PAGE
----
Chicago Public Library Special Collections
The Chicago Public Library digital archival collections cover a wide array of topics including the Civil War, Chicago theater, Northside Neighborhoods, Harold Washington, the sensational newspaper The Examiner, and the Chicago Renaissance.
Chicago State University Archives & Special Collections
Chicago State University’s Archives and Special Collections digital collection includes manuscripts and images that reflect the historical, literary, and academic traditions of Chicago State University and the south side community of Chicago. Of note are Historical Photographs, The Progressive Education Collection, and The Last Days of Maxwell Street.
DePaul University Special Collections
The DePaul Digital Library is composed of digitized books, manuscripts, images, maps and other materials. Of particular interest to History Fair students will be the Community Collections (including materials pertaining to the Young Lords and Lincoln Park) and the Selected Maps Collection.
Digital Library of Illinois and Chicago History
Digital copies of older history books and other printed material on Illinois and Chicago. There is a special feature on defunct amusement parks throughout the state too.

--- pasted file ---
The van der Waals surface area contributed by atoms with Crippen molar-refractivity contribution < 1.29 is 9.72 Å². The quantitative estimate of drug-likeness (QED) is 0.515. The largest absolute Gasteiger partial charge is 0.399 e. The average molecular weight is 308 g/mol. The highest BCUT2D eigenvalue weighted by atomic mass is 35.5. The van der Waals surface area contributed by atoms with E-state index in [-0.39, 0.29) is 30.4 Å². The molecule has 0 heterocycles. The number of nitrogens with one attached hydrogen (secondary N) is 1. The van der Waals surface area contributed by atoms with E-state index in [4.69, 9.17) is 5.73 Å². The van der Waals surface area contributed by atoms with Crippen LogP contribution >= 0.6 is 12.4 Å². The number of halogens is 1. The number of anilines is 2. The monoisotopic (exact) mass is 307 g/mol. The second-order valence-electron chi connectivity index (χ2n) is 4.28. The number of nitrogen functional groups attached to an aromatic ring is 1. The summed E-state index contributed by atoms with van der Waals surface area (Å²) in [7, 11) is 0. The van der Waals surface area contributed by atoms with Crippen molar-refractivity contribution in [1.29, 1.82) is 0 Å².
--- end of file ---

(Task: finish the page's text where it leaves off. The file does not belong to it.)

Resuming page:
Explore Chicago Collections
An excellent portal to many of the special collections’ holdings that can be found in the city.
Illinois Digital Heritage Hub
The Illinois Digital Heritage Hub is the newest hub on the Digital Public Library of America (DPLA). The collection is a collaboration between the Illinois State Library, the Consortium of Academic and Research Libraries in Illinois (CARLI), Chicago Public Library, and the University of Illinois at Urbana-Champaign. The hub brings the stories and voices of Illinois residents and helps DPLA draw unique connections between broad national themes in American history and the lived experience of individuals and local communities.
Illinois Digital Archives
Digitized the collections from the Illinois State Historical Library and other libraries and historical societies from around the state.
Illinois State Archives
From Pre-Fire Chicago to Abraham Lincoln to World War 2 documents, the archive provides under-used primary sources with accompanying background information..
Loyola University Chicago Digital Special Collections
The Loyola University Chicago Digital Special Collections includes materials about the history of Chicago, as well as those unique to the history of Loyola and its religious affiliates. History Fair students may be interested in viewing the Chicago Images, Columbian Exposition, Century of Progress collections.
Newberry Library Chicago History Research Links: Chicago and the Midwest
The local history department compiled this list of key research websites.
Newberry Library Digital Collections for the Classroom
Primary-source documents and essays by scholars that are arranged by topics (many based in Chicago).
Northern Illinois University
Houses a number of digital collections: Early Illinois, Gilded Age, Lincoln, Civil War. It also holds the back issues of Illinois History Teacher and other state government magazines.
University of Chicago Special Collections